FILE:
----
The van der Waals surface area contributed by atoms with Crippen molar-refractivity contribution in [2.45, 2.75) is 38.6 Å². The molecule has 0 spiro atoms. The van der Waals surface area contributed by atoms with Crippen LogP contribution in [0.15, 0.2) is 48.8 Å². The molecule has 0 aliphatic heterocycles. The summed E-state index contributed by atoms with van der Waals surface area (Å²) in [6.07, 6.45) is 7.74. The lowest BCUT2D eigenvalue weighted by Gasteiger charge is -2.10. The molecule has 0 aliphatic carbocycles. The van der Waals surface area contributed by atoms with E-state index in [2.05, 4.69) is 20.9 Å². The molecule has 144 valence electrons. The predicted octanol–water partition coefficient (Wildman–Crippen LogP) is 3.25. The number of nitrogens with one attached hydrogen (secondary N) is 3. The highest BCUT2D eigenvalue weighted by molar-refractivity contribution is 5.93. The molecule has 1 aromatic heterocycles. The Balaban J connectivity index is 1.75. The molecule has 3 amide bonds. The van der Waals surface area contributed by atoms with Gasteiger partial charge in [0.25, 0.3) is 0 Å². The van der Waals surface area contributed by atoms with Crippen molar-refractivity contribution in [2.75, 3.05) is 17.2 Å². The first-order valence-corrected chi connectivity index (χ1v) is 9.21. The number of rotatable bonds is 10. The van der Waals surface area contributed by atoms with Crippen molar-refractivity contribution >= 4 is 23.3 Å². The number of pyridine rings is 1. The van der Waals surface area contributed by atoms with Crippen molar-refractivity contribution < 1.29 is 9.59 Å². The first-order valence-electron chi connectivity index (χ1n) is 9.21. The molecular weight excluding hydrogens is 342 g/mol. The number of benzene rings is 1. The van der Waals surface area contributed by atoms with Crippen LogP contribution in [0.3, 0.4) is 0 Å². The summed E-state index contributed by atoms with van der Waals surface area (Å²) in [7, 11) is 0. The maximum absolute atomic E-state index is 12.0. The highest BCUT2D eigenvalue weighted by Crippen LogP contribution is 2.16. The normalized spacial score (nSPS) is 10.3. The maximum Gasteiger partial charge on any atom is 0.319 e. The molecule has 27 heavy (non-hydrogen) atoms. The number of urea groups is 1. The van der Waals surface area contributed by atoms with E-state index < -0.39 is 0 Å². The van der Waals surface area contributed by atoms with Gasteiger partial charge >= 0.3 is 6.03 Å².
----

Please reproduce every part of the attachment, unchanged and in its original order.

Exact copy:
The van der Waals surface area contributed by atoms with Crippen molar-refractivity contribution in [2.45, 2.75) is 38.6 Å². The molecule has 0 spiro atoms. The van der Waals surface area contributed by atoms with Crippen LogP contribution in [0.15, 0.2) is 48.8 Å². The molecule has 0 aliphatic heterocycles. The summed E-state index contributed by atoms with van der Waals surface area (Å²) in [6.07, 6.45) is 7.74. The lowest BCUT2D eigenvalue weighted by Gasteiger charge is -2.10. The molecule has 0 aliphatic carbocycles. The van der Waals surface area contributed by atoms with E-state index in [2.05, 4.69) is 20.9 Å². The molecule has 144 valence electrons. The predicted octanol–water partition coefficient (Wildman–Crippen LogP) is 3.25. The number of nitrogens with one attached hydrogen (secondary N) is 3. The highest BCUT2D eigenvalue weighted by molar-refractivity contribution is 5.93. The molecule has 1 aromatic heterocycles. The Balaban J connectivity index is 1.75. The molecule has 3 amide bonds. The van der Waals surface area contributed by atoms with Gasteiger partial charge in [0.25, 0.3) is 0 Å². The van der Waals surface area contributed by atoms with Crippen molar-refractivity contribution in [2.75, 3.05) is 17.2 Å². The first-order valence-corrected chi connectivity index (χ1v) is 9.21. The number of rotatable bonds is 10. The van der Waals surface area contributed by atoms with Crippen molar-refractivity contribution >= 4 is 23.3 Å². The number of pyridine rings is 1. The van der Waals surface area contributed by atoms with Crippen molar-refractivity contribution < 1.29 is 9.59 Å². The first-order valence-electron chi connectivity index (χ1n) is 9.21. The molecular weight excluding hydrogens is 342 g/mol. The number of benzene rings is 1. The van der Waals surface area contributed by atoms with Crippen LogP contribution in [0.3, 0.4) is 0 Å². The summed E-state index contributed by atoms with van der Waals surface area (Å²) in [7, 11) is 0. The maximum absolute atomic E-state index is 12.0. The highest BCUT2D eigenvalue weighted by Crippen LogP contribution is 2.16. The normalized spacial score (nSPS) is 10.3. The maximum Gasteiger partial charge on any atom is 0.319 e. The molecule has 27 heavy (non-hydrogen) atoms. The number of urea groups is 1. The van der Waals surface area contributed by atoms with E-state index < -0.39 is 0 Å². The van der Waals surface area contributed by atoms with Gasteiger partial charge >= 0.3 is 6.03 Å².